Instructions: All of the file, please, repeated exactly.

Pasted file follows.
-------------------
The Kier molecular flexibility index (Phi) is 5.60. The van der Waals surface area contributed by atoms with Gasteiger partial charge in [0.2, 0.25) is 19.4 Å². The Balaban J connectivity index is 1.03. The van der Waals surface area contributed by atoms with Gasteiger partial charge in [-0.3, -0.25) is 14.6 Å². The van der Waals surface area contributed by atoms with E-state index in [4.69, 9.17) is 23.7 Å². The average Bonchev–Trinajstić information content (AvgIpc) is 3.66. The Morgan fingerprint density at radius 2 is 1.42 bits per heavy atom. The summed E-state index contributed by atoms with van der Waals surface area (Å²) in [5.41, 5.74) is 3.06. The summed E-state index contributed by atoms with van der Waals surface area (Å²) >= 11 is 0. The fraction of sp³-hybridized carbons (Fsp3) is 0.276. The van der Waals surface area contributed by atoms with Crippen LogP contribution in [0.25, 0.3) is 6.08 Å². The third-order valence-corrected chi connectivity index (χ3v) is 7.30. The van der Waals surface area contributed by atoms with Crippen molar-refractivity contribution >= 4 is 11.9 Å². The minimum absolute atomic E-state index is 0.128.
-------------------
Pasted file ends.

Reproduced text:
The Kier molecular flexibility index (Phi) is 5.60. The van der Waals surface area contributed by atoms with Gasteiger partial charge in [0.2, 0.25) is 19.4 Å². The Balaban J connectivity index is 1.03. The van der Waals surface area contributed by atoms with Gasteiger partial charge in [-0.3, -0.25) is 14.6 Å². The van der Waals surface area contributed by atoms with E-state index in [4.69, 9.17) is 23.7 Å². The average Bonchev–Trinajstić information content (AvgIpc) is 3.66. The Morgan fingerprint density at radius 2 is 1.42 bits per heavy atom. The summed E-state index contributed by atoms with van der Waals surface area (Å²) in [5.41, 5.74) is 3.06. The summed E-state index contributed by atoms with van der Waals surface area (Å²) >= 11 is 0. The fraction of sp³-hybridized carbons (Fsp3) is 0.276. The van der Waals surface area contributed by atoms with Crippen LogP contribution in [0.25, 0.3) is 6.08 Å². The third-order valence-corrected chi connectivity index (χ3v) is 7.30. The van der Waals surface area contributed by atoms with Crippen molar-refractivity contribution >= 4 is 11.9 Å². The minimum absolute atomic E-state index is 0.128.